Girl Scout as youth - GS Leader as adult
Girl Scout as youth – GS Leader as adult

Make new friends, but keep the old

One is silver and the other gold.

A circle’s round and has no end,

That’s how long I will be your friend.

[I had to stop my Pandora Lauryn Hill radio station to remember that song enough to web search it. Audio-multi-tasking-challenged]

So here’s one of the things I could have/should have taken to show Marge.

Overcast stitch around the first "L"
Overcast stitch around the first “L” – caught in the sun (I followed this sun spot around the house this morning. Sewing in the sun is more satisfying than I could have imagined – plus easier to see stuff for us near-sighted folks sporting the goggles.)

The previous versions of this were here and here. I’m having a lot of fun with these pre-printed quilt squares my mom sent me as a package. It’s puckering a bit because I don’t have it in a hoop – not sure how to solve that problem (believe you me, I have imagined several self-made “square hoops” that are exactly this size – some made of twigs and pine needles. Is there a market for this?! I doubt it. Is it even possible?! Probably, but why?)

After the basic French knots I looked to my favorite embroidery pattern book for some outline stitches (another amazing Christmas gift…that I requested):

My favorite embroidery dictionary
My favorite embroidery dictionary

I used yellow thread for the base stitches and I’m using the dark orange for the overcast stitches.

Not the greatest lighting, but progress persists...
Not the greatest lighting, but progress persists…

I’m planning to add beads at some point, but I may put more outlining in place before I do that.

Nighty-nite for now. See you in my AM.

Paul the Mushroom

Bringing the Pieces Together

I realized (after the fact) that on Sunday I could have taken pictures of all the things in my daughter’s dorm room that I’ve made for her over the last 2 years. Some used patterns (which doesn’t really fit my requirement for original art every day, but I have Christmas presents to make and they can’t all get done on Christmas eve!), some I improvised based on an idea I saw, and some I just made up.

So here’s some fun characters I’ve conjured up in the last two years from patterns (all hail the queens and kings of crochet pattern-makers, for they make it possible for the rest of us to make coherent gifts from time to time).

These first two patterns are by lalylala (here she is on Etsy and here’s her www site). I love her dolls and I may or may not have bought three other patterns that haven’t been made yet. They call for something called “fingering yarn” or “sock yarn” – it’s 4-ply and feels so delicate to work with. Plus her patterns cite yarns from Europe that I sometimes can’t find – so it’s a fun challenge all round.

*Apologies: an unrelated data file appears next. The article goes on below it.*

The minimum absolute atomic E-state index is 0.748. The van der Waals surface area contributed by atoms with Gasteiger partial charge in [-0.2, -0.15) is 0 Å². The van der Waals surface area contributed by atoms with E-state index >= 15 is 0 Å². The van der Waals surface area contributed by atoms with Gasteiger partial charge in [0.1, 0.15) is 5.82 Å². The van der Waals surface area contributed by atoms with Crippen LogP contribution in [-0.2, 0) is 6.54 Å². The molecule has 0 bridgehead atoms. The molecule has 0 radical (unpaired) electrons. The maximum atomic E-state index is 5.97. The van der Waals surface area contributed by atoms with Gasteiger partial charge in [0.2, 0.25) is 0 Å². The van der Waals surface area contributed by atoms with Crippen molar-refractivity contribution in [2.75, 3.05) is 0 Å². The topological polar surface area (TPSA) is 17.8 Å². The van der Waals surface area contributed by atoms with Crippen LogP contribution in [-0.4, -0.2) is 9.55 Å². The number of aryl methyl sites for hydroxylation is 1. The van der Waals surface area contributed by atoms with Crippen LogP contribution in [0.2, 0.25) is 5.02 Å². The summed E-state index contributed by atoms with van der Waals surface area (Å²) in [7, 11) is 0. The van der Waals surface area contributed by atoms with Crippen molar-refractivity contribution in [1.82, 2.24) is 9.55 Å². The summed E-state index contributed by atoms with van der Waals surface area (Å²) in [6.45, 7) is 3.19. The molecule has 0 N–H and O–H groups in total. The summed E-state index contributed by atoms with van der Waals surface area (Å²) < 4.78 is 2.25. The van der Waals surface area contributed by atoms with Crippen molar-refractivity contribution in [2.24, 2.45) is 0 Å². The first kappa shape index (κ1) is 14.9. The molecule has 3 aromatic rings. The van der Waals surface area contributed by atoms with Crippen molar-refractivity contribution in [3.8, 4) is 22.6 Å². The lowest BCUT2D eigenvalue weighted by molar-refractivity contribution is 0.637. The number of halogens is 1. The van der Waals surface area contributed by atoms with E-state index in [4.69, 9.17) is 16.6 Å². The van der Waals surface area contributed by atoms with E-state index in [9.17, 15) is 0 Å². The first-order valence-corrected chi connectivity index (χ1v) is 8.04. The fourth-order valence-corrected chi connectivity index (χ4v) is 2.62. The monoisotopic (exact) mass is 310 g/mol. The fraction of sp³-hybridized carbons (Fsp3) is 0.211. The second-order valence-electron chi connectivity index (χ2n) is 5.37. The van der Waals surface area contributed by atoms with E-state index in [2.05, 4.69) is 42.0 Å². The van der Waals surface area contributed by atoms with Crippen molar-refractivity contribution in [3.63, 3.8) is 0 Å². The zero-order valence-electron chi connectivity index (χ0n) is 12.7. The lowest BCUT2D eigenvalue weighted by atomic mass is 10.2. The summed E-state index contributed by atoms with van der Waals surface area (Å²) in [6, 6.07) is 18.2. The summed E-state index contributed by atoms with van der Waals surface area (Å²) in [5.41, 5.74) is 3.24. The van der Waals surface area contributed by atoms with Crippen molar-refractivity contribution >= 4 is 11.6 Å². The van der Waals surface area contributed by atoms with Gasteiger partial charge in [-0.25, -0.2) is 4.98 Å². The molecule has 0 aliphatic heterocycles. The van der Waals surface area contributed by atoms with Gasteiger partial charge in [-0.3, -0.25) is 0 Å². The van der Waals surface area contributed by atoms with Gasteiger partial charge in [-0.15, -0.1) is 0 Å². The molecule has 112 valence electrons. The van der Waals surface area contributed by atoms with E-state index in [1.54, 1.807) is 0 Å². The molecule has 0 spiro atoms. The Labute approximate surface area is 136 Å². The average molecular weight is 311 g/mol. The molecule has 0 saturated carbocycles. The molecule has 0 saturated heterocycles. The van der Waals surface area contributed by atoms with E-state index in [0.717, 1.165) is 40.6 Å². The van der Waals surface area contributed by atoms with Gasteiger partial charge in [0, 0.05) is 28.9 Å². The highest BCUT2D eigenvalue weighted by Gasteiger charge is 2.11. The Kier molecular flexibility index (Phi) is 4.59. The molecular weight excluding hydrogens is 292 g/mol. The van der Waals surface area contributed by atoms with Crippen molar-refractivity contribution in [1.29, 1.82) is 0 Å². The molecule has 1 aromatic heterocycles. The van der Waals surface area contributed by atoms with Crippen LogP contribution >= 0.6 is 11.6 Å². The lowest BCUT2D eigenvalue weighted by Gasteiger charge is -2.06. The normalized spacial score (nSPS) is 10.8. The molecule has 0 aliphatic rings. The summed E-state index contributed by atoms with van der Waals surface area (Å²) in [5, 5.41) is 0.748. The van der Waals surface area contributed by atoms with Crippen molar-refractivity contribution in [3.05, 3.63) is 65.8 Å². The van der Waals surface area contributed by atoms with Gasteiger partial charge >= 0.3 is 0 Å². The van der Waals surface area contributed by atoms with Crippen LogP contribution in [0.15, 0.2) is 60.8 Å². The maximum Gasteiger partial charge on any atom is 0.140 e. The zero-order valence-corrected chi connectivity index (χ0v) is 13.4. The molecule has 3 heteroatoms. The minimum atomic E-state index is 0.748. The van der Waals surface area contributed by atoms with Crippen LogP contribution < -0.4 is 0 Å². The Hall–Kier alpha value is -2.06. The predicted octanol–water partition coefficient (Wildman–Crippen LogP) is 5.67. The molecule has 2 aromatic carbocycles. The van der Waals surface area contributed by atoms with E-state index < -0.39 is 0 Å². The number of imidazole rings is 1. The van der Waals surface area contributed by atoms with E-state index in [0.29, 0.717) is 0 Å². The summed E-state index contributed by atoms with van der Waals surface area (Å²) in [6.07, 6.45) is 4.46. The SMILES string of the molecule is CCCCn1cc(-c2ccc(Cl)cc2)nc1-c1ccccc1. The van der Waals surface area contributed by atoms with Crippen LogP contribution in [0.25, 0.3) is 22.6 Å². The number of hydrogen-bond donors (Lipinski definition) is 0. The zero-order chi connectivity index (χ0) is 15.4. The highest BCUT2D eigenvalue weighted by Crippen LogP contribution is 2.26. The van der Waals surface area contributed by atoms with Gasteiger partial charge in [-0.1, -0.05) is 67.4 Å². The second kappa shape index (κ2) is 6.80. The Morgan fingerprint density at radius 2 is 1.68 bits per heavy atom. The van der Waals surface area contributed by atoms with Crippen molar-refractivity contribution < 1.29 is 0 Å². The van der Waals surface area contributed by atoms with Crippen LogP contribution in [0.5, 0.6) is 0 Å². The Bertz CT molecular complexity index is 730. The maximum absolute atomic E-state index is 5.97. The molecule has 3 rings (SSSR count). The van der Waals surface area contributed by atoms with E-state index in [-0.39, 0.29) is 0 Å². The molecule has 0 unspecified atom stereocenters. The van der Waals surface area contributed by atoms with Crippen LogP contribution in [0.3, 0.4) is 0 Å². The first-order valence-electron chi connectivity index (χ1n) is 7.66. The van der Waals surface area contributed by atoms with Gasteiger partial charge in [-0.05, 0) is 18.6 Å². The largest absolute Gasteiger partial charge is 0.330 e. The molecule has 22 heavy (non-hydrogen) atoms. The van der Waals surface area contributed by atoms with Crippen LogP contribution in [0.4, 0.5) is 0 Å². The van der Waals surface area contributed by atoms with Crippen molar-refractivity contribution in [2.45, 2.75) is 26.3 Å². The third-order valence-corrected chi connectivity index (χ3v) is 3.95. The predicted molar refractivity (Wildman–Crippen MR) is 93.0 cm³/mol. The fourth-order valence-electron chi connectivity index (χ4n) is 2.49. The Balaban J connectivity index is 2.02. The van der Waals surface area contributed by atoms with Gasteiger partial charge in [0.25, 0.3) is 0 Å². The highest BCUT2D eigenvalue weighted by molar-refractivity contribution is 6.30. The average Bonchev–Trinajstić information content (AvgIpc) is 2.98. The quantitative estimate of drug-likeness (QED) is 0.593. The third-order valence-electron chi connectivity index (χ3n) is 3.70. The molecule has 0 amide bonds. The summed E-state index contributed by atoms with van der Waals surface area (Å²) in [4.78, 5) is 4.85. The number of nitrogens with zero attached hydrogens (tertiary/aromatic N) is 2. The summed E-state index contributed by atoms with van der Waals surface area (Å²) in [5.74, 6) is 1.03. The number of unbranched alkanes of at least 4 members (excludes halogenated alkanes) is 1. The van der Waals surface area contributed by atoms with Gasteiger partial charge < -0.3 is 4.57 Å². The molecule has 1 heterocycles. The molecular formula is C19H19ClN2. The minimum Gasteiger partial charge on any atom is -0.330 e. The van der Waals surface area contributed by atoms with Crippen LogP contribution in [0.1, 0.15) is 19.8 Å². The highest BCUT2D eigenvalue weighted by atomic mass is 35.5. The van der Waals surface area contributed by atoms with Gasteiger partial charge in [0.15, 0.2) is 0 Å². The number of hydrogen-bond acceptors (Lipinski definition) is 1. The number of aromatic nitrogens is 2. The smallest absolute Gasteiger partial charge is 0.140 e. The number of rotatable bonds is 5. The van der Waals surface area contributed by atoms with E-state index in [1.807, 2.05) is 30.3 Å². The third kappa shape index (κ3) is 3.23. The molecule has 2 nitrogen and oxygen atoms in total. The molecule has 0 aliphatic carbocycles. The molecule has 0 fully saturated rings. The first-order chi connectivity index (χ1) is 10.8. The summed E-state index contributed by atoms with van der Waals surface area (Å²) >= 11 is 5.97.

Without further ado, here is Paul the Mushroom:
(click on each picture for a bigger version)

Paul the Mushroom with his cap

Paul the Mushroom without his cap
without hat (the hair is my design – most of her patterns are bald)

 

 

 

 

 

 

 

 

 

And more recently we added Rocco the Raccoon to the family.

Rocco and his mask
Rocco wears a mask so no one knows he’s a raccoon. Ssshhhh!
Rocco without his hat
Rocco has a bowl cut
Rocco's rockin' the bowl cut!
Close-up of the bowl cut (all hair my design!)

 

 

 

 

 

 

 

 

 

Argh! I just realized I didn’t take a pic of him without his mask…’cause it’s remove-able y’all! Too bad. I’ll ask my daughter to grab a shot for me of him in the Santa Cruz wilds going sans mask. (Extra info: I made additional masks for him but didn’t have time to attach the strings. There’s a purple sparkly one for when he’s feeling disco and a green one for when he wants to hang out with Paul and pretend to be a mushroom. Maybe he’ll get them for Christmas next year.)

My next doll was many years in the making. It’s one of those patterns where I got stuck and “put it away for later.” But my recent foray into my WIPs brought it to the forefront, and because my best friend requested it (about 5 years ago) I thought I’d better get on it. So I pulled it off as a Christmas present this past year (finally!) and I’m so glad…’cause she’s pretty cute. I added tiny beads to the edges of her wings, bodice and skirt but I’m not sure they show up in these photos.

Tinkerbell
(Pattern by rabbizdesign: on Etsy)

Tinkerbell
Tinkerbell in her garden
Tink with her arms crossed
She’s so cute!
Tink's flying apparatus
From the back – maybe you can see the beads on the wings?